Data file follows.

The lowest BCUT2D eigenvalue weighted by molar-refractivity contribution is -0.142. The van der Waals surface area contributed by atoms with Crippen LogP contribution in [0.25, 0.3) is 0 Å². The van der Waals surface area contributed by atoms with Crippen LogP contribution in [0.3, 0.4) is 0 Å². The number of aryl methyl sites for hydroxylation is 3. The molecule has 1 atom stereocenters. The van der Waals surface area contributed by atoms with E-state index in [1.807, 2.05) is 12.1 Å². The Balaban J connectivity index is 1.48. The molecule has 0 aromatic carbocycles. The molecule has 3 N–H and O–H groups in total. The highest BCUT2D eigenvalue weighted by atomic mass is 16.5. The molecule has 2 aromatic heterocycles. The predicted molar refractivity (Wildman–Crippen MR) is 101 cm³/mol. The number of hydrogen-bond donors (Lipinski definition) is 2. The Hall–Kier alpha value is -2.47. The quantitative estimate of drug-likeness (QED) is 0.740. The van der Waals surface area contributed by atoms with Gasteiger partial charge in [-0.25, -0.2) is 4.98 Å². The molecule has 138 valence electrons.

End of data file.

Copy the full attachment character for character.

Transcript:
The lowest BCUT2D eigenvalue weighted by molar-refractivity contribution is -0.142. The van der Waals surface area contributed by atoms with Crippen LogP contribution in [0.25, 0.3) is 0 Å². The van der Waals surface area contributed by atoms with Crippen LogP contribution in [0.3, 0.4) is 0 Å². The number of aryl methyl sites for hydroxylation is 3. The molecule has 1 atom stereocenters. The van der Waals surface area contributed by atoms with E-state index in [1.807, 2.05) is 12.1 Å². The Balaban J connectivity index is 1.48. The molecule has 0 aromatic carbocycles. The molecule has 3 N–H and O–H groups in total. The highest BCUT2D eigenvalue weighted by atomic mass is 16.5. The molecule has 2 aromatic heterocycles. The predicted molar refractivity (Wildman–Crippen MR) is 101 cm³/mol. The number of hydrogen-bond donors (Lipinski definition) is 2. The Hall–Kier alpha value is -2.47. The quantitative estimate of drug-likeness (QED) is 0.740. The van der Waals surface area contributed by atoms with Gasteiger partial charge in [-0.25, -0.2) is 4.98 Å². The molecule has 138 valence electrons.